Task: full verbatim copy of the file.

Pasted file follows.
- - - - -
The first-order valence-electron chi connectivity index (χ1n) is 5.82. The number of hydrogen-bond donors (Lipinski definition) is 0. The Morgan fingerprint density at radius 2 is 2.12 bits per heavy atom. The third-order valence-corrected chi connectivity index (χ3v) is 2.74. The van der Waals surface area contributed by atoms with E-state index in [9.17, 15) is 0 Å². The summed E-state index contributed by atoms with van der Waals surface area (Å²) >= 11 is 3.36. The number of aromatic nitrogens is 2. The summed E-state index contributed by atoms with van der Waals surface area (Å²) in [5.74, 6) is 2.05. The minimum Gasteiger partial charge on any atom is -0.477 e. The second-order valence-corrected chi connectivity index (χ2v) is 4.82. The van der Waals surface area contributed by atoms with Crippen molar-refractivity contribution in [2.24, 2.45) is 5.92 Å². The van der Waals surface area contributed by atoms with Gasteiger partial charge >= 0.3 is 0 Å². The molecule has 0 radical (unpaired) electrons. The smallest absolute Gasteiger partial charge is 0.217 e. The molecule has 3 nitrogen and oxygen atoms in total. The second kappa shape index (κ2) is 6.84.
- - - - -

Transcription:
The first-order valence-electron chi connectivity index (χ1n) is 5.82. The number of hydrogen-bond donors (Lipinski definition) is 0. The Morgan fingerprint density at radius 2 is 2.12 bits per heavy atom. The third-order valence-corrected chi connectivity index (χ3v) is 2.74. The van der Waals surface area contributed by atoms with E-state index in [9.17, 15) is 0 Å². The summed E-state index contributed by atoms with van der Waals surface area (Å²) >= 11 is 3.36. The number of aromatic nitrogens is 2. The summed E-state index contributed by atoms with van der Waals surface area (Å²) in [5.74, 6) is 2.05. The minimum Gasteiger partial charge on any atom is -0.477 e. The second-order valence-corrected chi connectivity index (χ2v) is 4.82. The van der Waals surface area contributed by atoms with Crippen molar-refractivity contribution in [2.24, 2.45) is 5.92 Å². The van der Waals surface area contributed by atoms with Gasteiger partial charge >= 0.3 is 0 Å². The molecule has 0 radical (unpaired) electrons. The smallest absolute Gasteiger partial charge is 0.217 e. The molecule has 3 nitrogen and oxygen atoms in total. The second kappa shape index (κ2) is 6.84.